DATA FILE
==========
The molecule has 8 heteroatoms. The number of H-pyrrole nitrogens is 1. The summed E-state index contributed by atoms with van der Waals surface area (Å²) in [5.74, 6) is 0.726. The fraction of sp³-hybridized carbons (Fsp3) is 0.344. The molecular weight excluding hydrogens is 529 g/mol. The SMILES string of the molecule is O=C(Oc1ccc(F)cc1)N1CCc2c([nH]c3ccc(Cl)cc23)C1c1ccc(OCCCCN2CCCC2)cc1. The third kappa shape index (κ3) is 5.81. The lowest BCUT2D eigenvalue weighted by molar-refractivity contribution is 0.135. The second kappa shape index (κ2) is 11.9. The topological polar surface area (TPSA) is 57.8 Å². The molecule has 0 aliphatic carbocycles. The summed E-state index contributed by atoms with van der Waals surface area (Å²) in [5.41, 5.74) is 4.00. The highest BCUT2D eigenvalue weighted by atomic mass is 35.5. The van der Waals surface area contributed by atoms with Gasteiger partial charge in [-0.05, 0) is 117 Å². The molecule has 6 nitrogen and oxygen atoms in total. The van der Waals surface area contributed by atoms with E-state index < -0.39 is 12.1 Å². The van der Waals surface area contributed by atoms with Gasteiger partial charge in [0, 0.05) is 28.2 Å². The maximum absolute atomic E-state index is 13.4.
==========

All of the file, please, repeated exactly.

The molecule has 8 heteroatoms. The number of H-pyrrole nitrogens is 1. The summed E-state index contributed by atoms with van der Waals surface area (Å²) in [5.74, 6) is 0.726. The fraction of sp³-hybridized carbons (Fsp3) is 0.344. The molecular weight excluding hydrogens is 529 g/mol. The SMILES string of the molecule is O=C(Oc1ccc(F)cc1)N1CCc2c([nH]c3ccc(Cl)cc23)C1c1ccc(OCCCCN2CCCC2)cc1. The third kappa shape index (κ3) is 5.81. The lowest BCUT2D eigenvalue weighted by molar-refractivity contribution is 0.135. The second kappa shape index (κ2) is 11.9. The topological polar surface area (TPSA) is 57.8 Å². The molecule has 0 aliphatic carbocycles. The summed E-state index contributed by atoms with van der Waals surface area (Å²) in [5.41, 5.74) is 4.00. The highest BCUT2D eigenvalue weighted by atomic mass is 35.5. The van der Waals surface area contributed by atoms with Gasteiger partial charge in [-0.05, 0) is 117 Å². The molecule has 6 nitrogen and oxygen atoms in total. The van der Waals surface area contributed by atoms with E-state index < -0.39 is 12.1 Å². The van der Waals surface area contributed by atoms with Gasteiger partial charge in [0, 0.05) is 28.2 Å². The maximum absolute atomic E-state index is 13.4.